The Colorado Supreme Court has decided with a 4-3 vote that when the governor declares an emergency, Colorado’s constitution can be ignored.


The court’s majority found that the amendment to the constitution detailing legislative session length is ambiguous and that the legislative rule applied when the governor declared a health emergency could be followed instead of the constitution.


That’s right: A joint rule of the General Assembly has been found to be superior, legally, to the constitution.


Here’s what the constitution says: Regular sessions of the General Assembly shall not exceed 120 calendar days.


That seems fairly clear to this country boy.


This amendment was approved by the voters in the 1980s and it was meant to give the citizens of Colorado the surety of knowing when the Legislature would adjourn sine die. When then-Sen. Wayne Allard and Rep. Chris Paulson referred the measure to the voters, Paulson explained that “it would limit both sessions of the legislature to 120 consecutive calendar days.”


One justice’s written dissent in the court’s opinion cites the legal dictionary definition that clarifies “calendar days” is meant to be consecutive days, including weekends and federal holidays. There really should have been no question about it.


The constitution is supreme and no legislative rule should ever be allowed to supersede it. The decision should have been 7-0. The Colorado General Assembly should be finished by May 6 this year, the day that marks 120 days from the start of the session.


What might be even more disturbing is the precedent set by this finding. If a legislative rule is superior to the constitution during a declared emergency, what other constitutionally protected rights could be ignored during the emergency?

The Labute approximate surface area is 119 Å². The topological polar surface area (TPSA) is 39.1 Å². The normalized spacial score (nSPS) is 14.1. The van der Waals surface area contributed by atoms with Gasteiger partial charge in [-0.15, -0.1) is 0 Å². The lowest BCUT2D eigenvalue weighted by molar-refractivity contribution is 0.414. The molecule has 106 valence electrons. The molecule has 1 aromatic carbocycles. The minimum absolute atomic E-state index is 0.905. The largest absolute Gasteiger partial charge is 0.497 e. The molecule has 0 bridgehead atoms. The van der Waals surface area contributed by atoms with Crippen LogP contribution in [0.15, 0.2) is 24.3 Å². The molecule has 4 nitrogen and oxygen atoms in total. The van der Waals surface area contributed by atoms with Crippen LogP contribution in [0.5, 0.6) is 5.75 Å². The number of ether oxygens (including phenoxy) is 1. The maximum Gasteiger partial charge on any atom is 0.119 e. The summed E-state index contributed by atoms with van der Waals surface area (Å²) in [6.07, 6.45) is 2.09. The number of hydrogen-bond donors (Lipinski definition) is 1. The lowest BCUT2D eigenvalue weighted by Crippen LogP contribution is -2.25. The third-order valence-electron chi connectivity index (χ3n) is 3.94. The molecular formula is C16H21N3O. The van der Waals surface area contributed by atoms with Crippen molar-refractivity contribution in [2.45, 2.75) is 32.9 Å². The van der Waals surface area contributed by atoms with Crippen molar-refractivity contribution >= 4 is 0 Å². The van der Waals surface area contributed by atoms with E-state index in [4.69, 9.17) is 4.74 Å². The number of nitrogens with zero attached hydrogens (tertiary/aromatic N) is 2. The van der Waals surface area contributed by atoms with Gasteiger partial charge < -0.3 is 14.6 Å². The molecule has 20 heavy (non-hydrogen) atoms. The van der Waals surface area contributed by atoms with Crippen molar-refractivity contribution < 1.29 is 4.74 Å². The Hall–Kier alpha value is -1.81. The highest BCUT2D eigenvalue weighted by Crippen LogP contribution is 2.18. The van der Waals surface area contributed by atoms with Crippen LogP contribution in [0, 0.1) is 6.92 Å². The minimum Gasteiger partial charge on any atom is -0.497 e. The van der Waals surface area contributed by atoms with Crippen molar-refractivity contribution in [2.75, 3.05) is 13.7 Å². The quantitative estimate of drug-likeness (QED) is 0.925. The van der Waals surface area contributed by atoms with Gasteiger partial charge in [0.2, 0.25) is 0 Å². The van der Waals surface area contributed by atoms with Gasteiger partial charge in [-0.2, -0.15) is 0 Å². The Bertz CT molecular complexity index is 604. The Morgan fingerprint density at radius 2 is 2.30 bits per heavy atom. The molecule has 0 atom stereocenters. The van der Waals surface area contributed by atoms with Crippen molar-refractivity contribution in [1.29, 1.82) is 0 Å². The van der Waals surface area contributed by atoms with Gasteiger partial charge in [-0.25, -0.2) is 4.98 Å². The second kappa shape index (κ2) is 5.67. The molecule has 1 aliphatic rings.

Does this give Democrats the idea that they can ignore the Taxpayer’s Bill of Rights and raise your taxes without asking your permission? It’s an emergency, after all, and they might decide they need your money more than you do.


What about your right to purchase firearms? Might they decide that during this emergency they need to restrict purchase of guns for some invented safety concern?


At this point, it seems none of your rights are secure.


We, the members of the General Assembly, really should go back to Denver before the end of April to do our essential work as safely as possible, make provisions for citizens to testify remotely so they can still participate and then adjourn.


A special session can be called either by us or the governor to do any other work deemed necessary and important, if not quite “essential.” We ask health care workers, farmers, ranchers, truckers, prison guards and grocery store employees to do their essential work wisely. We should do the same ourselves.


The Colorado Supreme Court made a tremendous mistake with this 4-3 finding. I trust that the justices will get a chance to revisit the subject and I think it would be best for the majority party in the Legislature to be cautious when it comes to any legislation passed after May 6.


I am confident that legislation which passes after the end of 120 calendar days will be challenged and, ultimately, this Supreme Court will get to revisit the question ― this time in a much more rigorous and formal setting than a mere interrogatory.


Jerry Sonnnenberg is a farmer/rancher and state senator from Sterling.